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Ertugrul

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  • Sunk: 16 Sept 1890, Kii Ôshima

The Ertuğrul was an Ottoman ship which traveled to Japan in 1890 carrying an official diplomatic mission from the Ottoman Empire, and which was shipwrecked on Kii Ôshima (Wakayama prefecture) shortly after departing Tokyo for its return journey.

The story of the shipwreck, and of the rescue of nearly 70 members of the crew by the villagers of Kii Ôshima, is the subject of the 2015 Turkish/Japanese film Ertuğrul 1890.

Contents

Background

Official Japanese relations with the Ottoman Empire began in 1878, when Sultan Abdul Hamid II sent the training ship Seiki to Japan, on a goodwill mission. Prince Komatsu Akihito and his princess paid a formal visit to Constantinople in September 1887, to bestow the Order of the Chrysanthemum upon the Sultan; in return for this visit, the Sultan decided to send a new goodwill mission to Japan in 1889-1890, to present the Ottoman Medal of High Honor to the Emperor.

The Ship and its Final Voyage

The 2,344 ton, 79-meter Ertuğrul was already an old ship in 1889. Though some in the Ottoman government or navy reportedly expressed concerns about the viability of the journey, the Ertuğrul was selected, and set sail on July 14, 1889, with a crew of 609 under the command of Commodore Osman Bey.

The journey from Turkey to Japan was expected to take three months, but lasted eleven, due to various setbacks and difficulties. However, after the mission finally arrived safely in Yokohama, the official diplomatic events and interactions went smoothly. The heads of the mission were received in audience by the Meiji Emperor, and various formal greetings, gifts, and honors were exchanged. The mission remained in Yokohama for three months. Some of the ship's officers expressed concerns about the makeshift repairs made on the journey to Japan, and suggested they stay longer in Yokohama to perform proper repairs; meanwhile, Japanese officials advised the Ottomans to delay their departure in order to avoid typhoon season. Nevertheless, despite these warnings and concerns, the Ertuğrul departed for home on September 15, 1890.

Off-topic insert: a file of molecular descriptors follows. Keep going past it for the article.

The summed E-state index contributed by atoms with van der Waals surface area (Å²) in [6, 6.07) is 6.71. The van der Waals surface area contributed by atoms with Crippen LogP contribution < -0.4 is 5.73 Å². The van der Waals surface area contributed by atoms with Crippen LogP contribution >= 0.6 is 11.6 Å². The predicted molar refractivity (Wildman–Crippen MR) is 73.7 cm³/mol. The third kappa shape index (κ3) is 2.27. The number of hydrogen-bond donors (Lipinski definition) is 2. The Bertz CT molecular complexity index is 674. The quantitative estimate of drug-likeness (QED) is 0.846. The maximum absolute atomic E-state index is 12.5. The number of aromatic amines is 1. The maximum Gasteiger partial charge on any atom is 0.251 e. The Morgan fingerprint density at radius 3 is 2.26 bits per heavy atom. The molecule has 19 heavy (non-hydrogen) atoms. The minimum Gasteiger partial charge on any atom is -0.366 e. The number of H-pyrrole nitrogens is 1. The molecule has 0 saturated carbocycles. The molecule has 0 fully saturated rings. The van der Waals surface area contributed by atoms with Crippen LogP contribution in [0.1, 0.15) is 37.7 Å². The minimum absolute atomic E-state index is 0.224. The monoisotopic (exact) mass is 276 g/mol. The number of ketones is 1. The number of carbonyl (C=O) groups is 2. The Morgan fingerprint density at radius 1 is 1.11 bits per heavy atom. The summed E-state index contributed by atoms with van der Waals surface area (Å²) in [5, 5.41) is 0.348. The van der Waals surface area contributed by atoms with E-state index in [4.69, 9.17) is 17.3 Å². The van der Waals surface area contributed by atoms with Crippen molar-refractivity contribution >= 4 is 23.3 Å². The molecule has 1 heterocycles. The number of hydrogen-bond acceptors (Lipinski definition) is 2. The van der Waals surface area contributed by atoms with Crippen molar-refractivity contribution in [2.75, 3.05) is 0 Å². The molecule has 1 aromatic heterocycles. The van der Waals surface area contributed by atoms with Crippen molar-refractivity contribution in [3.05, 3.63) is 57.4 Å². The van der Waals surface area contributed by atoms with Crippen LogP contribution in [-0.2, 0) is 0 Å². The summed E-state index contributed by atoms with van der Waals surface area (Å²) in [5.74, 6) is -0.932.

The following day, the ship encountered a typhoon, and after the crew struggled against the winds and waves for some time, around 9:30pm the ship was dashed up against the rocks just off the coast of the island of Kii Ôshima, and broke apart. Roughly 500 sailors died, either in the storm, or by drowning, exposure, or injuries following the shipwreck. However, 69 men were rescued by the villagers of the island, and were provided food, clothes, shelter, and medical attention for some time.

The survivors were eventually taken to Kobe aboard Japanese and German vessels, where they received additional medical treatment from the Emperor's personal physician, and a team of thirteen Imperial Household nurses.

In the end, the men were returned to Constantinople aboard the Imperial Japanese Navy ships Hiei and Kongô, departing Kobe in October 1890, and arriving home the following January.

Legacy

The shipwreck of the Ertuğrul remained in place until 2007, when joint Turkish-Japanese excavations began. An exhibition of objects recovered from the wreck traveled to several Turkish cities in 2010 or 2011.

A museum and monument for the incident stand on Kii Ôshima today.

A 2015 film, known as Ertuğrul 1890 in Turkey and Kainan 1890 (海難1890) in Japanese, relates a somewhat dramatized version of these events. The film ends with an account of the 1985 incident in which the Turkish government, and Turkish Airlines, worked to evacuate some 300 Japanese citizens from Tehran (just prior to an Iraqi invasion, and Iraqi imposition of a no-fly zone over Iran), when the Japanese government, Japan Airlines, and the Japan Self-Defense Forces were unable to do so.

References

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